Mordechai Namir

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Mordechai Namir
Mordechai Namir 1947.jpg
Date of birth 23 February 1897
Place of birth Nemyriv, Russian Empire
Year of aliyah 1924
Date of death 22 February 1975(1975-02-22) (aged 77)
Knessets 2, 3, 4, 5, 6
Party represented in Knesset
1951–1965 Mapai
1965–1968 Alignment
1968–1969 Labor Party
1969 Alignment
Ministerial roles
1956–1959 Minister of Labour
Tomb of Namir and fellow mayor of Tel Aviv Yehoshua Rabinovitz in the Trumpeldor cemetery.

Mordechai Namir (Hebrew: מרדכי נמיר‎, born Mordechai Nemirovsky on 23 February 1897, died 22 February 1975) was an Israeli politician, who served as the mayor of Tel Aviv, a Knesset member and government minister, as well as being one of the heads of the Labour Zionist movement.

Biography[edit]

Namir was born in Nemyriv in the Russian Empire (today in Ukraine) and studied at a heder before graduating from the Odessa University, where he studied law and economics.[1] In 1924 he was arrested by the Soviet authorities for his work for Zionism, and upon his release made aliyah. In Mandatory Palestine, he worked for the Davar newspaper.

Namir became the secretary of the Ahdut HaAvoda party in 1926, a position he held until 1930. From 1929 to 1935 he also served as the director of the statistics department in the Histadrut. From 1935 he was a member of Tel Aviv's city council and from 1936, secretary of the workers' union in the city. Additionally, he was a member of the Haganah command in the city and later in all of Mandatory Palestine.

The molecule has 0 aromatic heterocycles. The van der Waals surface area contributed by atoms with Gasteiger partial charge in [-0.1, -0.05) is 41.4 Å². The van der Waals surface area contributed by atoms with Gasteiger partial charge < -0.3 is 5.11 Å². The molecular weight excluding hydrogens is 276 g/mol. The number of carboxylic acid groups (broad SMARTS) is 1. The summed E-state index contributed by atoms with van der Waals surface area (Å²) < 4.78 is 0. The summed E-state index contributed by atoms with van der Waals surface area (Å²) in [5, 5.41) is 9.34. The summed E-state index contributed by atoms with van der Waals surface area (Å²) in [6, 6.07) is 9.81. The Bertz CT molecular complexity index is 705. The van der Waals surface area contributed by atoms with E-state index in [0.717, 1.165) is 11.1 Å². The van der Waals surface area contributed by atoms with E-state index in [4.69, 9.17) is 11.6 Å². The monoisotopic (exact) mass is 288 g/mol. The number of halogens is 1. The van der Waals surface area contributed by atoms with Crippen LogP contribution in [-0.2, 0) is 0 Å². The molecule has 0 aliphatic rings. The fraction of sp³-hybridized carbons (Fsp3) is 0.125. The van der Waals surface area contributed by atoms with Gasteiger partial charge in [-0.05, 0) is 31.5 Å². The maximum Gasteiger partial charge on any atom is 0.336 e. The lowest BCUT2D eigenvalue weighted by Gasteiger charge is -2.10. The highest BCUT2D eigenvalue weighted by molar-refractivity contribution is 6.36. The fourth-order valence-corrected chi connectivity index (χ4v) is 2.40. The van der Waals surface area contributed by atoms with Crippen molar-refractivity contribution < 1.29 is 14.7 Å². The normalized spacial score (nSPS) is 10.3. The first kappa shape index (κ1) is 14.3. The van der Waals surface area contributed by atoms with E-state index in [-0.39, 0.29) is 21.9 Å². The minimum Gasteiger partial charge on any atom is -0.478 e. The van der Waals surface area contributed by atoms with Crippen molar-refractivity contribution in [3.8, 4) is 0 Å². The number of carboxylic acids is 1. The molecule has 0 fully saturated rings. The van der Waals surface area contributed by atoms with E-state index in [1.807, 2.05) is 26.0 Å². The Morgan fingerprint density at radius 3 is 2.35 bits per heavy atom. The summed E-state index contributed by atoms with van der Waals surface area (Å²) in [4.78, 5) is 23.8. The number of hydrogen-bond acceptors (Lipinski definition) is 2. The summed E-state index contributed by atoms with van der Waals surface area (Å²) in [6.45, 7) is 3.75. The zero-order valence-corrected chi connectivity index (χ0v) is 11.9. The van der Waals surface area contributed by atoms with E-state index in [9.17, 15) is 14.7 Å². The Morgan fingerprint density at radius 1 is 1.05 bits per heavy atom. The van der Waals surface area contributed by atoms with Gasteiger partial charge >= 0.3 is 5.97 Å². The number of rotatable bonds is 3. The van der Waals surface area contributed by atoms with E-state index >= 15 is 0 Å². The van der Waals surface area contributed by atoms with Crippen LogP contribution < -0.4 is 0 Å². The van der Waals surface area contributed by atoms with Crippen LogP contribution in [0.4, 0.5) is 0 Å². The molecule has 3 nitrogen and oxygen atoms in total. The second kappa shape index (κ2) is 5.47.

Between 1949 and 1950 he was also on a diplomatic mission to Eastern Europe and Moscow, about which he wrote a book in 1971 (A Mission in Moscow: A Honeymoon and Years of Wrath).

From 1950 to 1956, Namir served as the general secretary of the Histadrut. He was elected to the Knesset on behalf of Mapai in 1951 and remained an MK until 1969, when the 6th Knesset was disbanded. During this time he was also the CEO of the government-owned construction company Amidar (1959-59) and Minister of Labour from 1956 until 1959.

In addition to his Knesset duties, Namir was also the mayor of Tel Aviv between 1960 and 1969, and part of a major expressway in the city (Highway 2, also called Derekh Namir) and a square bear his name.[2]

He was married to former Knesset Member and Minister Ora Namir.

References[edit]

  1. ^ NAMIR (Nemirovsky), MORDECHAI Jewish Virtual Library
  2. ^ Mordechai Namir Tel Aviv Millennium (Hebrew)

External links[edit]